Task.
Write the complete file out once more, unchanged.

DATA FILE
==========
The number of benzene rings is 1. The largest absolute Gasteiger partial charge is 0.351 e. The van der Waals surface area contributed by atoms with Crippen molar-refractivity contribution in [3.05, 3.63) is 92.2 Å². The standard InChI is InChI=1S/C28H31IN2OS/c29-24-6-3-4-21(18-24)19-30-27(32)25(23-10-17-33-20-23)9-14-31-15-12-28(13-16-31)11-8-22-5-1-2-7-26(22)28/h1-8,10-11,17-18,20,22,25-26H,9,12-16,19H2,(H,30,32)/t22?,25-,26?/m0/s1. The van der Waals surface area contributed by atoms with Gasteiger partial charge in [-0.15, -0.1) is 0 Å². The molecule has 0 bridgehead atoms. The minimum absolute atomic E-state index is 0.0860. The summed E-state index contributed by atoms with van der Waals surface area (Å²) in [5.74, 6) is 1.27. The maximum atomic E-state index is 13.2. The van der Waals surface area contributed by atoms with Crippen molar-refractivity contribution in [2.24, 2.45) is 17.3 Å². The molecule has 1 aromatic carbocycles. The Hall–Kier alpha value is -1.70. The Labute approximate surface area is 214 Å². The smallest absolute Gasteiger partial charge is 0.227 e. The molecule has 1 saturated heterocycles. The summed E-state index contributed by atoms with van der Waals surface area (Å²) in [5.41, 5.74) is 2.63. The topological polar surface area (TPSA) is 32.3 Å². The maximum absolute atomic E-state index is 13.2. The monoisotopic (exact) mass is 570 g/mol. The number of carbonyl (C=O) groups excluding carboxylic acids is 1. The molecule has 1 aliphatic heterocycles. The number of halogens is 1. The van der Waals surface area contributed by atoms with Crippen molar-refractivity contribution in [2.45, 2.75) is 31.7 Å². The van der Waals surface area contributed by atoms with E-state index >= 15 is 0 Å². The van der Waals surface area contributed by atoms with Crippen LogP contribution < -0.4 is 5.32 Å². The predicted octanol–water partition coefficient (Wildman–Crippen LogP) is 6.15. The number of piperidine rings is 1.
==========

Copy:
The number of benzene rings is 1. The largest absolute Gasteiger partial charge is 0.351 e. The van der Waals surface area contributed by atoms with Crippen molar-refractivity contribution in [3.05, 3.63) is 92.2 Å². The standard InChI is InChI=1S/C28H31IN2OS/c29-24-6-3-4-21(18-24)19-30-27(32)25(23-10-17-33-20-23)9-14-31-15-12-28(13-16-31)11-8-22-5-1-2-7-26(22)28/h1-8,10-11,17-18,20,22,25-26H,9,12-16,19H2,(H,30,32)/t22?,25-,26?/m0/s1. The van der Waals surface area contributed by atoms with Gasteiger partial charge in [-0.15, -0.1) is 0 Å². The molecule has 0 bridgehead atoms. The minimum absolute atomic E-state index is 0.0860. The summed E-state index contributed by atoms with van der Waals surface area (Å²) in [5.74, 6) is 1.27. The maximum atomic E-state index is 13.2. The van der Waals surface area contributed by atoms with Crippen molar-refractivity contribution in [2.24, 2.45) is 17.3 Å². The molecule has 1 aromatic carbocycles. The Hall–Kier alpha value is -1.70. The Labute approximate surface area is 214 Å². The smallest absolute Gasteiger partial charge is 0.227 e. The molecule has 1 saturated heterocycles. The summed E-state index contributed by atoms with van der Waals surface area (Å²) in [5.41, 5.74) is 2.63. The topological polar surface area (TPSA) is 32.3 Å². The maximum absolute atomic E-state index is 13.2. The monoisotopic (exact) mass is 570 g/mol. The number of carbonyl (C=O) groups excluding carboxylic acids is 1. The molecule has 1 aliphatic heterocycles. The number of halogens is 1. The van der Waals surface area contributed by atoms with Crippen molar-refractivity contribution in [2.45, 2.75) is 31.7 Å². The van der Waals surface area contributed by atoms with E-state index >= 15 is 0 Å². The van der Waals surface area contributed by atoms with Crippen LogP contribution < -0.4 is 5.32 Å². The predicted octanol–water partition coefficient (Wildman–Crippen LogP) is 6.15. The number of piperidine rings is 1.